Addressing Boys' Achievement in School

Sarah B. Hood

The academic achievement of boys has long been a worrisome issue for educators. The most recent EQAO assessment of Ontario’s grade 3 and 6 students (released last November) does nothing to lessen concern.

In the past, working-class, underprivileged, and disadvantaged boys have not been successful in school, and they continue not to be successful today.

Whereas both boys and girls show improvement, girls continue to do better than boys. However, says Dr. Blye Frank of Dalhousie University, the first question to ask on the subject is: “Which boys are we talking about?”

Dr. Frank is a professor who serves as acting director in the division of medical education and as director of faculty development at Dalhousie’s Faculty of Medicine. He was one of the keynote speakers at ETFO’s 2005 Leadership event, held in conjunction with Representative Council in November.

“I think the serious issue here is that we are treating boys as if they were all the same,” he says. “The analysis is far too simplistic. The issues around boys are complex issues around social class, income, race and sexuality.”

He explains: “In the past, working-class, underprivileged, and disadvantaged boys have not been successful in school, and they continue not to be successful today.

“I would suggest that white upper- and middle-class boys historically have done well in school, and continue to do well. If we are looking for helpful initiatives, then we would continue to have a socio-economic and class analysis. That would give us a whole different perspective.”

Similarly, he adds, “If we look at African- Canadian boys in Nova Scotia, or First Nations boys, we get a different analysis. Once we begin to see people as not just gendered, but raced and classed, then we begin to ask a whole different set of questions.”

The debate about race-based statistics

Dr. Frank is quick to point out that information about race and class must be gathered with extreme care. “The worry, of course, is what people do with these statistics, and rightly so. If you produce statistics that show a poor rate of success in literacy and numeracy in certain groups, then people can use those statistics against that group.”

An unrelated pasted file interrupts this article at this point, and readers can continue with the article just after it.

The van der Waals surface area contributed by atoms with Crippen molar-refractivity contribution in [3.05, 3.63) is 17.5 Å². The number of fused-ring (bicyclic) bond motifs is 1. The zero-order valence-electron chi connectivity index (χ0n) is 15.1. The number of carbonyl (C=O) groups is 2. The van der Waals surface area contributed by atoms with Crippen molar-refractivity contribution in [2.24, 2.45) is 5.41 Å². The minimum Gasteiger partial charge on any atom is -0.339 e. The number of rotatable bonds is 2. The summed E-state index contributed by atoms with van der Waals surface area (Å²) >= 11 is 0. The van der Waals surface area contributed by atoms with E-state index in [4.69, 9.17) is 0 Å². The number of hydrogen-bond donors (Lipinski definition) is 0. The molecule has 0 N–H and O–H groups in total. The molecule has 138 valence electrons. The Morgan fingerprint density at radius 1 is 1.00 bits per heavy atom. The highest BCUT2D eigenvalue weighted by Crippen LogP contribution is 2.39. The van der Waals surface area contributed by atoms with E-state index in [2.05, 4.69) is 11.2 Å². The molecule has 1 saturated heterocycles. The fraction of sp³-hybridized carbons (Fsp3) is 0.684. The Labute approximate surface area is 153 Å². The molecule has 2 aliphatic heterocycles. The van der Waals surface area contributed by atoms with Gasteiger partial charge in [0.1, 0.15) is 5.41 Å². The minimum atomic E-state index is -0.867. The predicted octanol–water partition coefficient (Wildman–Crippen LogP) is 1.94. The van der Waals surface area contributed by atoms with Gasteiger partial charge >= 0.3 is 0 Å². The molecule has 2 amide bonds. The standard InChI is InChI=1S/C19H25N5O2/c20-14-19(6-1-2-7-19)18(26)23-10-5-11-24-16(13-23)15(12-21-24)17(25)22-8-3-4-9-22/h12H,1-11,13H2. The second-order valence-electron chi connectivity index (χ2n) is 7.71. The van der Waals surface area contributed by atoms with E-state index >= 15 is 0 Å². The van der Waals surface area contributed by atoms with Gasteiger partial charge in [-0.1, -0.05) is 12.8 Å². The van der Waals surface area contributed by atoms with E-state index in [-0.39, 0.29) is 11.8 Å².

These comments were mirrored last November, when the Toronto District School Board narrowly voted to move forward on a highly debated proposal to collect race-based statistics.

A lead editorial in Share, the large-circulation newspaper serving Toronto’s Black and Caribbean communities, guardedly supported the proposal, stating, “The data from the kind of statistics the TDSB wants to gather surely will answer some important questions if they are used properly. ... To not support this proposal will leave us with the present system, the same one that has been failing too many of our children. Is that good enough? We think not.”

Ontario education minister Gerard Kennedy, interviewed on the proposal by Toronto’s 680 News, said, "We dont have anything that militates against it, but we aren’t proposing to do that. We were asked to consider it and we’re not proposing to do that province-wide.”

However, Dr. Frank cautions against implementing policy before analyzing these types of data. “I fear we will have a redesign of the curriculum, intended to make it more masculine.

“We’ve had 30 years of serious scrutiny of the curriculum around issues of sexism and heterosexism, and surely what we don’t want to do is remasculinize it,” he says. “I can see coming forth a kind of affirmative action for the hiring of men in the school system.”

Concern about the lack of male teachers, particularly in elementary grades, surfaced again in the fall when the Ontario College of Teachers released a study showing the number of men entering teaching is dropping. The study’s authors called on the government to take steps to reverse this trend.

“I am not at all opposed to more men teaching in elementary schools,” Dr. Frank said. “What I am opposed to is the lack of analysis. If we want to talk about role modeling, we want to talk about what we want modeled. If we’re not careful, this is the reproduction of privilege.”

Solutions require careful thought

Meanwhile, what can be done to address the issue? Dr. Frank breaks solutions down into four areas: language, curriculum, pedagogy and policies. He says teachers can bring about change in the first three areas before school boards move on the fourth. Inclusive language makes a good beginning, as long as it is not based on stereotypical ideas of “what we think boys like.” Furthermore, “Teachers can scrutinize their own curriculum, and ask cWhat does this curriculum hold in place?”’

As for teachers’ practice, “There’s a fabulous study from Concordia that shows that whether it’s a man or a woman teacher, they call boys’ names first. Many teachers will say white boys get the most attention; boys of colour get the second most attention; white girls next, girls of colour last. Teacher attention is one of the most important things, but it’s unequally distributed.

“We have to be very clear about attention to people in terms of gender and race. We must explore assumptions before we get to the policy stage,” Dr. Frank sums up. “I am not opposed to the analysis that we need to look at boys and their success rate, but the question we have to ask is: which boys?”

Sarah B. Hood is a Toronto writer and communications consultant.